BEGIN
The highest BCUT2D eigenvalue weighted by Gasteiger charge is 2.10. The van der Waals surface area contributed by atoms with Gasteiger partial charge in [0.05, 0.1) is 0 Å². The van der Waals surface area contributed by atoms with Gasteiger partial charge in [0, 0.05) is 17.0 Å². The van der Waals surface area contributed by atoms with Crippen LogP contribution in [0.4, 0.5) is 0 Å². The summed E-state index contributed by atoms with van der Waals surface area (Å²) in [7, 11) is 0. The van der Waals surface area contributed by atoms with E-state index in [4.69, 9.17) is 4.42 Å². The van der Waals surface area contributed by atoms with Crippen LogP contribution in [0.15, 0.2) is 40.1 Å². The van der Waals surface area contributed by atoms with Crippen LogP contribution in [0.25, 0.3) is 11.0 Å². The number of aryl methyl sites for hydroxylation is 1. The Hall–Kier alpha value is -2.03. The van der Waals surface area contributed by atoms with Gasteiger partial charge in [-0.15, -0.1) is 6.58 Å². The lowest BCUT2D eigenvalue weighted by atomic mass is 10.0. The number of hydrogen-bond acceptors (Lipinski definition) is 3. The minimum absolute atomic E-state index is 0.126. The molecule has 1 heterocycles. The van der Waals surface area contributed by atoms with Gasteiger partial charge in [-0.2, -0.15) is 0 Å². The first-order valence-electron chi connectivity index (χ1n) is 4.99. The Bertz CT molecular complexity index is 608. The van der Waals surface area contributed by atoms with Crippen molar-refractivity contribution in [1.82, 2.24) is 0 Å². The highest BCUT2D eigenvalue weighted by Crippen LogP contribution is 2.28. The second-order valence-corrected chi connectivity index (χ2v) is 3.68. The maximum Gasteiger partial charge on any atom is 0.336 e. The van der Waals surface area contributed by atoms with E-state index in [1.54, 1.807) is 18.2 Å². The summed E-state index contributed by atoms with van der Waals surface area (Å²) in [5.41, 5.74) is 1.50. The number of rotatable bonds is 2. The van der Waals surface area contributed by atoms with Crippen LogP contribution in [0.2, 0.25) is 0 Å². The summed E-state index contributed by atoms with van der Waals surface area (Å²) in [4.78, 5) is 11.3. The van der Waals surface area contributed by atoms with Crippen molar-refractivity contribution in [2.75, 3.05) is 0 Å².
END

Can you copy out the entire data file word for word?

The highest BCUT2D eigenvalue weighted by Gasteiger charge is 2.10. The van der Waals surface area contributed by atoms with Gasteiger partial charge in [0.05, 0.1) is 0 Å². The van der Waals surface area contributed by atoms with Gasteiger partial charge in [0, 0.05) is 17.0 Å². The van der Waals surface area contributed by atoms with Crippen LogP contribution in [0.4, 0.5) is 0 Å². The summed E-state index contributed by atoms with van der Waals surface area (Å²) in [7, 11) is 0. The van der Waals surface area contributed by atoms with E-state index in [4.69, 9.17) is 4.42 Å². The van der Waals surface area contributed by atoms with Crippen LogP contribution in [0.15, 0.2) is 40.1 Å². The van der Waals surface area contributed by atoms with Crippen LogP contribution in [0.25, 0.3) is 11.0 Å². The number of aryl methyl sites for hydroxylation is 1. The Hall–Kier alpha value is -2.03. The van der Waals surface area contributed by atoms with Gasteiger partial charge in [-0.15, -0.1) is 6.58 Å². The lowest BCUT2D eigenvalue weighted by atomic mass is 10.0. The number of hydrogen-bond acceptors (Lipinski definition) is 3. The minimum absolute atomic E-state index is 0.126. The molecule has 1 heterocycles. The van der Waals surface area contributed by atoms with Gasteiger partial charge in [-0.2, -0.15) is 0 Å². The first-order valence-electron chi connectivity index (χ1n) is 4.99. The Bertz CT molecular complexity index is 608. The van der Waals surface area contributed by atoms with Crippen molar-refractivity contribution in [1.82, 2.24) is 0 Å². The highest BCUT2D eigenvalue weighted by Crippen LogP contribution is 2.28. The second-order valence-corrected chi connectivity index (χ2v) is 3.68. The maximum Gasteiger partial charge on any atom is 0.336 e. The van der Waals surface area contributed by atoms with E-state index in [1.54, 1.807) is 18.2 Å². The summed E-state index contributed by atoms with van der Waals surface area (Å²) in [5.41, 5.74) is 1.50. The number of rotatable bonds is 2. The van der Waals surface area contributed by atoms with Crippen LogP contribution in [0.2, 0.25) is 0 Å². The summed E-state index contributed by atoms with van der Waals surface area (Å²) in [4.78, 5) is 11.3. The van der Waals surface area contributed by atoms with Crippen molar-refractivity contribution in [2.75, 3.05) is 0 Å².